Euan Doidge: Rob Guest Endowment Finalist 2012

The much lauded Rob Guest Endowment annual concert will take place on 19 November 2012, where six finalists – emerging stars of Australian musical theatre – will take the stage to show their skills and compete for  the opportunity to study in New York under the guidance of the best that Broadway has to offer to the value of $10,000.

Euan Doidge

AussieTheatre will feature a short interview with each of the finalists. Cassie Tongue asked ten questions to each finalist, in the lead-up to the concert, asking about their lives, careers, and how they’re preparing for the high-calibre event.

We begin with Euan Doidge. He made an impression on critics earlier this year as sensitive Paul in A Chorus Line. He can currently be seen in Legally Blonde at the Lyric in Sydney.

Tell us your favourite thing about being a performer?

My favourite thing about being a performer is being constantly surrounded by a world of dancing, singing, costumes, humour and love, it brings me so much happiness. Having a life surrounded by this is more than I could ever ask for.

What made you apply for the Rob Guest Endowment process?

I heard about the endowment a couple of years ago and finally had the chance to watch last years final night. Ever since i knew I wanted to audition the following year.

How are you preparing for the upcoming concert? Any new rituals or routines?

I have been rehearsing as much as I normally would for an event such as this one. Its been tricky trying to find songs etc but its a fun process.

You’re featured heavily in one of the funniest numbers in Legally Blonde (There! Right There!) as pool boy Nikos. Is it tough to keep a straight face?

To be honest its quite easy to keep a straight face. I cant see what I’m doing so i guess I can’t laugh at myself. Although the entire scene is pretty hilarious, we all catch each other at different points doing random things, its definitely a fun number.

Your character in A Chorus Line, Paul, has one of the most moving stories in contemporary musical theatre. How did you prepare to play the part?

Preparing for the role of Paul was such an amazing experience. We had one of the original cast members direct our show (Baayork Lee) and she sat me down one day and told me everything i needed to know about Paul, how he use to walk, how he dressed, what he used to do, it was a very intense couple of hours. It was like story time. Although there were many things about him that I couldn’t take away, I was able to bring myself to the character which is what I enjoyed the most.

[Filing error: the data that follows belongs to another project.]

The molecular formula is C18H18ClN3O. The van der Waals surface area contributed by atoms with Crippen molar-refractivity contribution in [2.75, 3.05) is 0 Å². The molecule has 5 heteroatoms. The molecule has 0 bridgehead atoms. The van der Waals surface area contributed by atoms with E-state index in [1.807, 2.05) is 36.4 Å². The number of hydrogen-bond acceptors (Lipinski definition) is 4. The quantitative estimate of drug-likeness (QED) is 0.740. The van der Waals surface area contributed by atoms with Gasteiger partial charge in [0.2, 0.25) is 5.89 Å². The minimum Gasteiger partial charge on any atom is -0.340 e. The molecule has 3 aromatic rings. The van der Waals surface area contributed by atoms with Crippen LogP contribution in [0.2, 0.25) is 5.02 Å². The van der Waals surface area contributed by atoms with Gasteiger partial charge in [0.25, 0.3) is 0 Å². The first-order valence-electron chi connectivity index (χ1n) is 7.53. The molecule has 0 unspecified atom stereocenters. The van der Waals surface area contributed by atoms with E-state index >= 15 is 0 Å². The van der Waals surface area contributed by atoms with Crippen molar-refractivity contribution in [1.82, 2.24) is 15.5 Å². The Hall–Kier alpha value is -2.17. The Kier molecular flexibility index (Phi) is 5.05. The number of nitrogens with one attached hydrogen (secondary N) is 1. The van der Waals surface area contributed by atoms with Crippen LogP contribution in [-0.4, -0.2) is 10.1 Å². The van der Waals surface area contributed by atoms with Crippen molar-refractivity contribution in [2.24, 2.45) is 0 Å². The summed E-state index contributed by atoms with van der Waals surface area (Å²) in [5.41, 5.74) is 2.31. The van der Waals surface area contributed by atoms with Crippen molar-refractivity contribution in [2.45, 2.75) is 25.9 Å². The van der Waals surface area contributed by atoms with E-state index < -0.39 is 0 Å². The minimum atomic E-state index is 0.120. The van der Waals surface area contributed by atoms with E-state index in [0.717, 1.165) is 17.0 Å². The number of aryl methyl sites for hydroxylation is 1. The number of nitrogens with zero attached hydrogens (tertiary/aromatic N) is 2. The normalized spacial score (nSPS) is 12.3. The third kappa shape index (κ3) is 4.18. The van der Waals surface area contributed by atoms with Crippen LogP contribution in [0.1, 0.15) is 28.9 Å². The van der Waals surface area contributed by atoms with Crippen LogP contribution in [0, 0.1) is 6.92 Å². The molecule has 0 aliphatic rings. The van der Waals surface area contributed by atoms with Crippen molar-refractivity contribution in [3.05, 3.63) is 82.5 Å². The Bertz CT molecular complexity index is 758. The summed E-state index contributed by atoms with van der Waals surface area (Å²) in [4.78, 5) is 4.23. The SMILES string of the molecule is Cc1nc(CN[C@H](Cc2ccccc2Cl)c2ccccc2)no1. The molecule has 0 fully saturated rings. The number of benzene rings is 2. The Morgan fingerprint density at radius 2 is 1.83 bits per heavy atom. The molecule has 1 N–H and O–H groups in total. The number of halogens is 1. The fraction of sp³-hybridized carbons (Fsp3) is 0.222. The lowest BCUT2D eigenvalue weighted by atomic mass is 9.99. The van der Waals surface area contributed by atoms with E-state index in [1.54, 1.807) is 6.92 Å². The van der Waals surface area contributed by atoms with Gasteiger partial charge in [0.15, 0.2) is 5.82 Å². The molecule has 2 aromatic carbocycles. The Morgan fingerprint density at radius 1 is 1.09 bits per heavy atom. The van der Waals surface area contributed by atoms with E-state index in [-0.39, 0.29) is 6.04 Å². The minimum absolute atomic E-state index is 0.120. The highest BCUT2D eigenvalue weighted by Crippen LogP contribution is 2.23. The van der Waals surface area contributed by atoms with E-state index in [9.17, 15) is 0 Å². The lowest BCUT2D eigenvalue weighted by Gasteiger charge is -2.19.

What’s your go-to, belt-it-out-in-the-shower song?

Mmmm I would have to say anything that has a good melody.

You’ve represented Australia in the World Dance Championships and have been dancing since you were a child. What has it been like making the transition from dance to musical theatre?

I was always very musical anyway so the transition wasn’t too difficult. Although the world of dance and the world of theatre are quite different I managed to work it all out. I guess now I have more ways to explore the art of performing.

Who has most inspired you on your professional journey?

I would have to say anyone who I have worked with. I continuously find myself being inspired everyday. That’s the beauty of theatre, being inspired by my cast mates and directors, it brings me so much joy.

Tell us about your most memorable moment in the theatre – as an audience member or performer.

My most memorable moment in theatre was when I saw my first show which happened to be Wicked. It was then when I became so hungry to be a part of this amazing world of art and now I am working with some of the cast members. I was so inspired, seeing that show brought me so much happiness, I will never forget that day.

What’s number one on your “bucket list?”

To keep doing what I am doing. See what happens I guess, I will keep working hard and enjoy what I love to do.

Cassie Tongue

Cassie is a theatre critic and arts writer in Sydney, and was the deputy editor of AussieTheatre. She has written for The Guardian, Time Out Sydney, Daily Review, and BroadwayWorld Australia. She is a voter for the Sydney Theatre Awards.

Cassie Tongue

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